i had my7 year old cousin over and i was checking my emails as she was sat with me. In the email it said "ROFL" (Rolling on floor laughing)
My cousin, being the dipstick she is, thought it was another word for Funny, like "hilarious" or something.
So when she tells stories about funny things instead of saying "it was funny" she says "It was roffle"
I used to believe that if something was labeled “Adult” it just meant that it was really boring, and that kids wouldn’t like it. Because of this I often wondered why church wasn’t considered “Adult”
I'm from Ireland and in primary school coming up to St. Patricks Day they'd have plays and stuff on in scool and they'd always mention the millions of people who emigrated, but i thought emigrated meant disintegrated at the time so could never understand how millions of people went puff into dust... i pictured it kinda like vampires getting staked in Buffy... but Buffy wasn't on tv then so blame over active imagination....
I always believed movable bungalows were called "dungalows" and always believed it was right.
I visited a park when I was younger called "duinrell" in Holland and it's not until a couple days ago when I visited the website that I realised "duingalow" is just a gimmick..
I am 21.
When I was a little girl, my Father would take us out for lunch at a new restaurant every Sunday after church. I remember back now...to a moment, when my father used humor to discipline us in public quietly. I did not happen to chance to a belief that was completely off the mark. For my father implanted this belief into my brain. Not realizing that I would "really" believe him. anyways...back to the story...on this particular Sunday my sisters and I got a little more rambunctous than was proper. As all kids do from time to time when out sitting quietly for too long in a freshly pressed dress. anyways...I noticed a no soliciting sign on the wall and asked my father..."What does no soliciting mean daddy?". He answered, "it means you can't spank your children in here." I interpreted his humorous answer to mean that I ought to calm down. Which is I think what he intended. but then...later in life...I would read those signs and wonder why people couldn't spank their children there. When I began dating my husband in 1993 and one day I went to meet him for dinner at his parent house. On the door was a "no soliciting" sign. I remember commenting to my then boyfriend..."You can't spank your kinds here?" upon arriving at the door. Rob looked at me and said something like, "what are you talking about?" I think I said, "well no soliciting means no spanking your kids here right?" My now husband Robert lovingly replied, "no it means you cannot try to sell something here." when he told me this as gently as he did I did believe him and my brain wandered back to that day when I first learned the meaning of "no soliciting". I had believed my father's humorous discipline most certainly longer than he expected. I never got the chance to tell him about this hilarious misunderstanding. maybe someday I will whoop it up with him once again. ;)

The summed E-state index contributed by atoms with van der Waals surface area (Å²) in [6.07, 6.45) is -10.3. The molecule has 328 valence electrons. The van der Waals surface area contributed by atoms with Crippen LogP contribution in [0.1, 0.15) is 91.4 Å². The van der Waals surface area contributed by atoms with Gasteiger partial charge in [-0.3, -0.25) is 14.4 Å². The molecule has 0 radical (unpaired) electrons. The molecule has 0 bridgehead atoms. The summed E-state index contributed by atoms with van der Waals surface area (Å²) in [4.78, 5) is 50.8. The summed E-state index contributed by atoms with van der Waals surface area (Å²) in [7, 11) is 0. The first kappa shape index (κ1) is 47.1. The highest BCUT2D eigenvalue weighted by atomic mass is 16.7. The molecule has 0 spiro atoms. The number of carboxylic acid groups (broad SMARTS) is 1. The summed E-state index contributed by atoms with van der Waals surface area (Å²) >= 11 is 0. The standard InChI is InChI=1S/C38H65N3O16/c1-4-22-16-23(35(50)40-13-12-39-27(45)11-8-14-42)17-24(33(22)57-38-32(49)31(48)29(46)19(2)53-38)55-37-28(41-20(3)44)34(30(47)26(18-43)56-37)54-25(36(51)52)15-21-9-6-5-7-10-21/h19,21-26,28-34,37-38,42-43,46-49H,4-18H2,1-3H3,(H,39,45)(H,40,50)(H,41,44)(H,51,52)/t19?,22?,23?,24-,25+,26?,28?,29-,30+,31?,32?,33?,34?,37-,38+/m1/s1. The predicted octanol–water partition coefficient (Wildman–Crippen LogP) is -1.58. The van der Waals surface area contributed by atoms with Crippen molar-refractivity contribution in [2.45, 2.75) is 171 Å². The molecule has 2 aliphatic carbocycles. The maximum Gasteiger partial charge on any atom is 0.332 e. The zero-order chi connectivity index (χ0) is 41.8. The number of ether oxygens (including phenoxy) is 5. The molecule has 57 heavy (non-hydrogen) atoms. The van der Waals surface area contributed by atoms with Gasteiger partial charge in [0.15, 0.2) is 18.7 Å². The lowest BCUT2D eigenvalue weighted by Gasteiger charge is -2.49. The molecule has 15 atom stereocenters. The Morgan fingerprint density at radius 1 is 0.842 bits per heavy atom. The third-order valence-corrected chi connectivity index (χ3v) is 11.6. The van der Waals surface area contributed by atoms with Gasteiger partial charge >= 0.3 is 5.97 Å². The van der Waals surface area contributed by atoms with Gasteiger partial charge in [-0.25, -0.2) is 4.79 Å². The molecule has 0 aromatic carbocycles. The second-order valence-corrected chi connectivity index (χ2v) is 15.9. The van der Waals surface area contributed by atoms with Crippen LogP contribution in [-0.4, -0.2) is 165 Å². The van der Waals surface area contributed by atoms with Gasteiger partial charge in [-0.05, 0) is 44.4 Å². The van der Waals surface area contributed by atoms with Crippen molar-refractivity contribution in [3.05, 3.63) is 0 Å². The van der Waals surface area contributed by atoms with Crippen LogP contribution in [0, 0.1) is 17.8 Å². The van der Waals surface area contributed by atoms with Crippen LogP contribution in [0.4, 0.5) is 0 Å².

Up until I was 18--18! I believed that there were two kinds of appetizers one could serve at a party--"orderves" and "horse dovers." I had read about "horse dovers" many times in books and magazines, but at all the parties I'd ever been to, they only served "orderves."
It wasn't until I heard a woman on the radio saying that she could never remember how to spell "hors d'oeuvres" that I figured it out. When I tried to spell this word on my own and nothing looked right, the Frenchiness of it all clicked.
I used to believe that, in a deep and profound kind of way, the words "door knob" rhymed with "said so".
I used to think artistic meant autistic. I would always get angry when someone complemented my brothers drawings in our room.
I used to think that use your head meant you had to head butt